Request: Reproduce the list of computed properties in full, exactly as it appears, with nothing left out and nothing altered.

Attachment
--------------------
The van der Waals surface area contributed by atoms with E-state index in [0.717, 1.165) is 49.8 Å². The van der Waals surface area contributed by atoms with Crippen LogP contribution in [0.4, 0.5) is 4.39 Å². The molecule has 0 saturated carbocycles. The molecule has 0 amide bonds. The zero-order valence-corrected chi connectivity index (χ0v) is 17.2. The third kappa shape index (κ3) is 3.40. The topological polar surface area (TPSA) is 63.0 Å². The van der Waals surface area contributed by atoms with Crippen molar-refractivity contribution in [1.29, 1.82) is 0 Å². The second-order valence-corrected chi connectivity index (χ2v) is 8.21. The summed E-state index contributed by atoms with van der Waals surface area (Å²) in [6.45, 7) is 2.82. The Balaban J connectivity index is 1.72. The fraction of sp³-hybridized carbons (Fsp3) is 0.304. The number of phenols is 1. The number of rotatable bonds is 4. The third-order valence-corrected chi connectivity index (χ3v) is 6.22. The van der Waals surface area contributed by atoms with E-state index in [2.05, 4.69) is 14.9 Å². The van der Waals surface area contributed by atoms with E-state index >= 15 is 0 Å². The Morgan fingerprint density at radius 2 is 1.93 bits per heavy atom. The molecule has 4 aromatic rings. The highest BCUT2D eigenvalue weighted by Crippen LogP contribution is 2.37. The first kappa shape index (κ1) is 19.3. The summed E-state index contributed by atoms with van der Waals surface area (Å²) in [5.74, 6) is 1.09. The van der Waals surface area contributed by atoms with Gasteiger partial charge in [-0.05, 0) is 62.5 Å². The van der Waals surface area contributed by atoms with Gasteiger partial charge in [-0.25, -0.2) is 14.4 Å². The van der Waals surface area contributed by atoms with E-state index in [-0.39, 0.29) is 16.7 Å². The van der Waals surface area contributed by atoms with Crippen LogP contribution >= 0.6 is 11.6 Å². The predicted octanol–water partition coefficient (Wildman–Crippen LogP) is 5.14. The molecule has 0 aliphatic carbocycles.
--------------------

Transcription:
The van der Waals surface area contributed by atoms with E-state index in [0.717, 1.165) is 49.8 Å². The van der Waals surface area contributed by atoms with Crippen LogP contribution in [0.4, 0.5) is 4.39 Å². The molecule has 0 saturated carbocycles. The molecule has 0 amide bonds. The zero-order valence-corrected chi connectivity index (χ0v) is 17.2. The third kappa shape index (κ3) is 3.40. The topological polar surface area (TPSA) is 63.0 Å². The van der Waals surface area contributed by atoms with Crippen molar-refractivity contribution in [1.29, 1.82) is 0 Å². The second-order valence-corrected chi connectivity index (χ2v) is 8.21. The summed E-state index contributed by atoms with van der Waals surface area (Å²) in [6.45, 7) is 2.82. The Balaban J connectivity index is 1.72. The fraction of sp³-hybridized carbons (Fsp3) is 0.304. The number of phenols is 1. The number of rotatable bonds is 4. The third-order valence-corrected chi connectivity index (χ3v) is 6.22. The van der Waals surface area contributed by atoms with E-state index in [2.05, 4.69) is 14.9 Å². The van der Waals surface area contributed by atoms with E-state index >= 15 is 0 Å². The Morgan fingerprint density at radius 2 is 1.93 bits per heavy atom. The molecule has 4 aromatic rings. The highest BCUT2D eigenvalue weighted by Crippen LogP contribution is 2.37. The first kappa shape index (κ1) is 19.3. The summed E-state index contributed by atoms with van der Waals surface area (Å²) in [5.74, 6) is 1.09. The van der Waals surface area contributed by atoms with Gasteiger partial charge in [-0.05, 0) is 62.5 Å². The van der Waals surface area contributed by atoms with Gasteiger partial charge in [-0.25, -0.2) is 14.4 Å². The van der Waals surface area contributed by atoms with E-state index in [-0.39, 0.29) is 16.7 Å². The van der Waals surface area contributed by atoms with Crippen LogP contribution >= 0.6 is 11.6 Å². The predicted octanol–water partition coefficient (Wildman–Crippen LogP) is 5.14. The molecule has 0 aliphatic carbocycles.